The pandemic seems to have deprived Van Morrison of his karma. Or maybe he already was running low.
Musically, the new album isn’t unpleasant at all, although in my view there aren’t any songs in danger of reminding you of the artist’s best work from the past. Rather they’re bare-bones easels for hanging disgruntled lyrical content, as Pitchforks’s reviewer explains in this suitably scathing essay: Van Morrison: Latest Record Project, Vol. 1.
Here’s an excerpt. I’ve highlighted a few passages.
Even by his own standards, Van has been on a tear lately. After a career mostly spent steering clear of the political arena, Morrison was apparently radicalized by the coronavirus lockdowns, which, in the manner of privileged white men everywhere, he evidently perceived as a personal affront. This prompted the release of a handful of anti-lockdown songs each more ludicrous than the last and culminating with an Eric Clapton collaboration where the jokes write themselves. With his dander fully up, Van’s in no mood to mince words on Latest Record Project: Volume 1. He’s like Clint Eastwood’s character in Gran Torino, except his bête-noir is misleading government websites instead of murderous gangs.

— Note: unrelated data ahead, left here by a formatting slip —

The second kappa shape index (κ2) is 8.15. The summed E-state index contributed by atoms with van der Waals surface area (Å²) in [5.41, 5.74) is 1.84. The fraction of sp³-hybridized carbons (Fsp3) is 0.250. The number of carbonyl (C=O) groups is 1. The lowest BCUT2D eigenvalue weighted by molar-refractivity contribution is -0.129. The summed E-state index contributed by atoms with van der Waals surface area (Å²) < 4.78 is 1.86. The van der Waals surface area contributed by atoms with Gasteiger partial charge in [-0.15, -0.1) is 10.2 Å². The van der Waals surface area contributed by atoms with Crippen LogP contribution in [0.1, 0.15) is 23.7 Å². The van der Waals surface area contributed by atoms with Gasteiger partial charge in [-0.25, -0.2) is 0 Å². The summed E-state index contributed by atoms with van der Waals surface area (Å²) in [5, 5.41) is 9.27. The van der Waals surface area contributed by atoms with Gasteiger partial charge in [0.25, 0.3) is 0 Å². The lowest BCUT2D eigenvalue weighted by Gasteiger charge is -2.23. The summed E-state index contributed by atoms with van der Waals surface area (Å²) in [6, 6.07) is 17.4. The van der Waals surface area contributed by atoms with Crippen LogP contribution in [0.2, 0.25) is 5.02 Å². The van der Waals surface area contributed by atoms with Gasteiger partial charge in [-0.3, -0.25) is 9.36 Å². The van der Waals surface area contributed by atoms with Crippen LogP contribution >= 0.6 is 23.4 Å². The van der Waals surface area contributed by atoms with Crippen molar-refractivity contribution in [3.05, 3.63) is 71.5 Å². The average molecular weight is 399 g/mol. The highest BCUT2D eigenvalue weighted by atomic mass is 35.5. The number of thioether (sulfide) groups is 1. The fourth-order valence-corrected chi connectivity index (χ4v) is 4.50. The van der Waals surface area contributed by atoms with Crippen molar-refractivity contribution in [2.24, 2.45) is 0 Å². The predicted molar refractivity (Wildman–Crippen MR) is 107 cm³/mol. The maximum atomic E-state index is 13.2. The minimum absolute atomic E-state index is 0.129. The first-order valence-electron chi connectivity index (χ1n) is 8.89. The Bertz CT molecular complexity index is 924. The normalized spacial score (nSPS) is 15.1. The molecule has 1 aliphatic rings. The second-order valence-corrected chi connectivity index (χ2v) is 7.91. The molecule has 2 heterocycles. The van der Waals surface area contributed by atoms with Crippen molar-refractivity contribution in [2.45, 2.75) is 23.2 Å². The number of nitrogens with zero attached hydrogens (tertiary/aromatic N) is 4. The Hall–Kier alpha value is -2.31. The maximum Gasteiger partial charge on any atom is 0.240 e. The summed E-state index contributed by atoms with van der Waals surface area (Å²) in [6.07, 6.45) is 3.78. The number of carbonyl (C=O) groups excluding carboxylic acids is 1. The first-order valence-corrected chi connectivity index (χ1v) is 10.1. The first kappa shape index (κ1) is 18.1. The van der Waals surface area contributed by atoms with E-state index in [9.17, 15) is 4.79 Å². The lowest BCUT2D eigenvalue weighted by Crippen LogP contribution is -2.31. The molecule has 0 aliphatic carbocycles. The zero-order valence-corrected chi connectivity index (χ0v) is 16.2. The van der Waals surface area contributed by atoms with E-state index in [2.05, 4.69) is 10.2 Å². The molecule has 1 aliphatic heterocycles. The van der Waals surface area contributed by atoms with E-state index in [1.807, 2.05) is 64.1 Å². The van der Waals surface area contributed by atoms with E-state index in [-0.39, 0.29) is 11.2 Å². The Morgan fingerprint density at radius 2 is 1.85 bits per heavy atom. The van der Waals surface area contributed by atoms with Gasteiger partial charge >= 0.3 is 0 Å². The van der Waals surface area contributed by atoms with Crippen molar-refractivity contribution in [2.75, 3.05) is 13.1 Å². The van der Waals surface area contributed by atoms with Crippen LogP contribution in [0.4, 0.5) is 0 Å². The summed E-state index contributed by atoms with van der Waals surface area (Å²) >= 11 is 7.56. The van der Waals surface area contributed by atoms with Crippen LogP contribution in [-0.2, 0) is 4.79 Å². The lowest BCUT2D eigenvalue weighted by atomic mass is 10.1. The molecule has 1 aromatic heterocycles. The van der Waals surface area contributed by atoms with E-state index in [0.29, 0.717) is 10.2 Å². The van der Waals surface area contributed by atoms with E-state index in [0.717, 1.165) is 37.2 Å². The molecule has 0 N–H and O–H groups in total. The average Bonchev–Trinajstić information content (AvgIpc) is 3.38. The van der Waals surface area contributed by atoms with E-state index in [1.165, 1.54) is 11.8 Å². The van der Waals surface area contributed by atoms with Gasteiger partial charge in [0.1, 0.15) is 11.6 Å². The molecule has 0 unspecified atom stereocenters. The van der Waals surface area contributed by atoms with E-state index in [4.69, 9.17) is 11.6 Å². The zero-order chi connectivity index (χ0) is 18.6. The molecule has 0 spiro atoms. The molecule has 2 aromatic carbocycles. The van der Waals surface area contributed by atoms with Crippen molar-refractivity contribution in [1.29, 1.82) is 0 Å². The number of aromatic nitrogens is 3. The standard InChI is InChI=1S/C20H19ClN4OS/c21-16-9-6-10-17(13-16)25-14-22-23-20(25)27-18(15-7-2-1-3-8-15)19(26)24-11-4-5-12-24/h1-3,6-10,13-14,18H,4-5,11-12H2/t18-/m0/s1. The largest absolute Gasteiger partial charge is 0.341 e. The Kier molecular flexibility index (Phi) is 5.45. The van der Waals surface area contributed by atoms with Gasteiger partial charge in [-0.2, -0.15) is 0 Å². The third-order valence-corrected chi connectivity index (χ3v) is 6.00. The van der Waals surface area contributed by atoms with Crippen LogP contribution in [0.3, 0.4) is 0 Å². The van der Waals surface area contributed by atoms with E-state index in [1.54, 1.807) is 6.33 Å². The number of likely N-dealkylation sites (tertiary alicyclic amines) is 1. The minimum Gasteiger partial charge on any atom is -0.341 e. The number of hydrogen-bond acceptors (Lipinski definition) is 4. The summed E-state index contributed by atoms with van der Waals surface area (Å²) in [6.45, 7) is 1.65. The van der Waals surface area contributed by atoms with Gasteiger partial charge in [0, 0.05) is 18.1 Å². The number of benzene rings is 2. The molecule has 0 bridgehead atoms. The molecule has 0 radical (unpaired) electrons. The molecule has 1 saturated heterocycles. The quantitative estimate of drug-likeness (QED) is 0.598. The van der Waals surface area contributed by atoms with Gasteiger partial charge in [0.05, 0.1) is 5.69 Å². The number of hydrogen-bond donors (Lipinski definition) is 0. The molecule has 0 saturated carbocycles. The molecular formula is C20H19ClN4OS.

The first track on Latest Project: Volume 1 is “Latest Record Project Volume 1,” and immediately it is impossible to know if all of this is a prank. “Have you got my/Latest/Record Project?” Van croons with insinuating casualness over a fetching jazzy stroll pitched somewhere between Frankie Avalon and go-fuck-yourself. The follow-up track doubles down on the light-jazz-dude-taking-no-shit-vibe with “Where Have All the Rebels Gone?” (Spoiler: He’s the only one left.)
As with all things Van, his genius consistently shines through irrespective of the asinine context. In addition to his outsized gifts as a songwriter and performer, Morrison’s uncanny ability as a bandleader and talent curator is perhaps his most overlooked asset. The group assembled for Latest Record Project: Volume 1 is no different in this regard: Regal horns and Hammond organs provide a decorous backdrop for a supple rhythm section as Van and his backing singers conjure frequently heaven-bound exertions. All the difficulties occur when the material is earthbound.
To be a genius is not the same as being a sophisticated political thinker, as we keep learning again and again, to the point of exhaustion. In his press materials for the LP, Van hilariously valorizes himself as the only living protest singer, by which it appears he means he is the only gazillionaire rock star to be a pandemic-denier besides Eric Clapton …